Chess Opening Theory/1. e4/1...d5

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Scandinavian Defence
a b c d e f g h
8 a8 b8 c8 d8 e8 f8 g8 h8 8
7 a7 b7 c7 d7 e7 f7 g7 h7 7
6 a6 b6 c6 d6 e6 f6 g6 h6 6
5 a5 b5 c5 d5 e5 f5 g5 h5 5
4 a4 b4 c4 d4 e4 f4 g4 h4 4
3 a3 b3 c3 d3 e3 f3 g3 h3 3
2 a2 b2 c2 d2 e2 f2 g2 h2 2
1 a1 b1 c1 d1 e1 f1 g1 h1 1
a b c d e f g h
Position in Forsyth-Edwards Notation (FEN)
Moves: 1. e4 d5
ECO code: B01
Parent: King's Pawn Opening

1... d5 - Scandinavian Defence[edit | edit source]

The Scandinavian Defense (or Centre Counter Defense) is one of the oldest chess openings, dating back the 16th century. This opening tries to break White's centre and stop white from taking control. The Scandinavian defense is Black's 9th most popular response to 1.E4 and grandmasters such as Magnus Carlsen occasionally play this move in tournaments. White has a few possible replies:

This is White's strongest reply, and exposes chief drawback of the Scandinavian Defense: in order to recover the pawn (while not mandatory) Black must now bring out his queen providing White with a target to attack. This was considered enough of a problem to put the opening out of business for much of the mid-20th century. However, modern players are a little more comfortable breaking the rules, and the Scandinavian has enjoyed some modern popularity.

  • 2. d4 transposes to the Blackmar-Diemer Gambit. If Black prefers to decline the gambit, he can steer the game into the French, Caro-Kann, or Nimzovich Defenses.

White can defend the pawn, but not comfortably:

  • 2. Nc3 is playable; it generally leads to the knight getting kicked with 2... d4 and retreating to e2 with a position that can develop into a reversed Kings Indian. A lesser option for Black is 2... dxe4. Both are just fine for either side. However, it is easier for white to play for an advantage if white did play 2. exd5 instead.
  • 2. d3 and Black will gleefully exchange pawns, then queens, and White loses the right to castle, although after 2... dxe4, White can play the interesting 3. Nc3.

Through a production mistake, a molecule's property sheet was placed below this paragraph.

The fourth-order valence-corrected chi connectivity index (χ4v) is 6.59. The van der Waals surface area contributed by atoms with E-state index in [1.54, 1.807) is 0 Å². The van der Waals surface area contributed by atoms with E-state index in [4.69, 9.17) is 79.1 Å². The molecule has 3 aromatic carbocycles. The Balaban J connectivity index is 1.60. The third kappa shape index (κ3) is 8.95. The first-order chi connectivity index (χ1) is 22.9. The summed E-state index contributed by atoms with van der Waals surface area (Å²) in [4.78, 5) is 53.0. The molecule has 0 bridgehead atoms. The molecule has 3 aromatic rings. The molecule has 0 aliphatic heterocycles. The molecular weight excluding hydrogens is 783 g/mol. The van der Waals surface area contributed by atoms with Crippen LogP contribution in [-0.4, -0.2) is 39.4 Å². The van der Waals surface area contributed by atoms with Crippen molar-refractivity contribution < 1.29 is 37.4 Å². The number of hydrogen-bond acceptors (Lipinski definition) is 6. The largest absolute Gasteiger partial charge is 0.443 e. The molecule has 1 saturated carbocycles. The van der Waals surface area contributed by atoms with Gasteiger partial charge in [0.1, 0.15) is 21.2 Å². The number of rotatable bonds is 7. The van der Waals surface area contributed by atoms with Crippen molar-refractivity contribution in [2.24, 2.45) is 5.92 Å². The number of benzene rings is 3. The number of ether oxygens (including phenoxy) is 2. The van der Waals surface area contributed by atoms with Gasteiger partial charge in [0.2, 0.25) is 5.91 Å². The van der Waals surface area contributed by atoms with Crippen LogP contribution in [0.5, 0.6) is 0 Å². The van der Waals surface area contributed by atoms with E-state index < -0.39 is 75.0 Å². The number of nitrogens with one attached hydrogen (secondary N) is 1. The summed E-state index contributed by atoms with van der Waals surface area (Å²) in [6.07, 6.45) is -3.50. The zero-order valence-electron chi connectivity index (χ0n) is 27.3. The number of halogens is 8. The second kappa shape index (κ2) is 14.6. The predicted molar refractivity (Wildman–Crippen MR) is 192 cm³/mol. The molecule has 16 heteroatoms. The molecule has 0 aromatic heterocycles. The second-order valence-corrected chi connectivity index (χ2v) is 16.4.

• 2. c3, the Plano Gambit, allows White to regain the pawn after 2... dxe4 3. Qa4+, but wastes time and does not help development.
  • 2. g4 is called the Zilbermints Gambit.
  • 2. b4 is also called the Zilbermints Gambit.
  • 2. e5 is occasionally seen. Only occasionally, because Black has now has an opportunity to develop his queens bishop to somewhere useful before playing the natural e6, thus negating the main weakness of the French Defence which it resembles.
  • 2. h3 aims for a reversed Englund Gambit.
  • 2. Bd3 blocks White's d-pawn, shuts the d3-bishop in with the e-pawn and needlessly weakens g2, so now White will not have the possibility of capturing the d5 pawn because Qxd5 will threaten the g2-pawn.
  • 2. Nf3 (the Tennison Gambit) is a gambit seen in blitz chess. After 2... dxe4, 3. Ng5 follows. There is a well-known trap here after 3... Nf6?! (3... Bf5! or 3... e5! are better) 4. d3?! (4. Bc4 is better) exd3 5. Bxd3 h6?? (5... Nc6!, and white doesn't get any compensation for the pawn) 6. Nxf7! Kxf7 7. Bg6+! Kxg6 8. Qxd8, and white is completely winning. However, there are multiple ways to avoid this trap. Therefore, the gambit is generally quite rare in high-level play.

Theory table[edit | edit source]

For explanation of theory tables, see theory table and for notation, see algebraic notation.

1. e4 d5
2 3 4
Center Counter with 2... Nf6 exd5
Center Counter with 2... Qxd5 ...
Blackmar-Diemer Gambit d4
Caro-Kann Defence ...
French Defence ...
Center Counter Nc3

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References[edit | edit source]

  • Nunn's Chess Openings. 1999. John Nunn (Editor), Graham Burgess, John Emms, Joe Gallagher. ISBN 1-8574-4221-0.